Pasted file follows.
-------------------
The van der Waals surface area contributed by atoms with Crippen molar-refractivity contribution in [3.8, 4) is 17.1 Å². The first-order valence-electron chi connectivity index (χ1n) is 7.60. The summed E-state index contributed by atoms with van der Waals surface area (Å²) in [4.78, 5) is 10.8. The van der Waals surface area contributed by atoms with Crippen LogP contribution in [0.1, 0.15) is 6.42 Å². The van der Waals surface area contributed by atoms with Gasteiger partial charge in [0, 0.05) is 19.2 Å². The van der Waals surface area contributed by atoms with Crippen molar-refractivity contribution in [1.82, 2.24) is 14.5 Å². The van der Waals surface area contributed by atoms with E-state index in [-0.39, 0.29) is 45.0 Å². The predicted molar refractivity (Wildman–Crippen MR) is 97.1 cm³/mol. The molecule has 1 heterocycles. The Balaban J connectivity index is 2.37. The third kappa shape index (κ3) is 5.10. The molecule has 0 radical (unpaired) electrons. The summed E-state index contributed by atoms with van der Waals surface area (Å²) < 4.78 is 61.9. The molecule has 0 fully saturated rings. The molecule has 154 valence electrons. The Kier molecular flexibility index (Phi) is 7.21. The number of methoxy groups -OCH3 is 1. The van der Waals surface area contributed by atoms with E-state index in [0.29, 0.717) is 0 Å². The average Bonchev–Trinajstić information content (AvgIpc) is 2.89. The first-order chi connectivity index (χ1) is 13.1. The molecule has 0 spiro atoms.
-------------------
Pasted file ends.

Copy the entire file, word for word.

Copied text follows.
The van der Waals surface area contributed by atoms with Crippen molar-refractivity contribution in [3.8, 4) is 17.1 Å². The first-order valence-electron chi connectivity index (χ1n) is 7.60. The summed E-state index contributed by atoms with van der Waals surface area (Å²) in [4.78, 5) is 10.8. The van der Waals surface area contributed by atoms with Crippen LogP contribution in [0.1, 0.15) is 6.42 Å². The van der Waals surface area contributed by atoms with Gasteiger partial charge in [0, 0.05) is 19.2 Å². The van der Waals surface area contributed by atoms with Crippen molar-refractivity contribution in [1.82, 2.24) is 14.5 Å². The van der Waals surface area contributed by atoms with E-state index in [-0.39, 0.29) is 45.0 Å². The predicted molar refractivity (Wildman–Crippen MR) is 97.1 cm³/mol. The molecule has 1 heterocycles. The Balaban J connectivity index is 2.37. The third kappa shape index (κ3) is 5.10. The molecule has 0 radical (unpaired) electrons. The summed E-state index contributed by atoms with van der Waals surface area (Å²) < 4.78 is 61.9. The molecule has 0 fully saturated rings. The molecule has 154 valence electrons. The Kier molecular flexibility index (Phi) is 7.21. The number of methoxy groups -OCH3 is 1. The van der Waals surface area contributed by atoms with E-state index in [0.29, 0.717) is 0 Å². The average Bonchev–Trinajstić information content (AvgIpc) is 2.89. The first-order chi connectivity index (χ1) is 13.1. The molecule has 0 spiro atoms.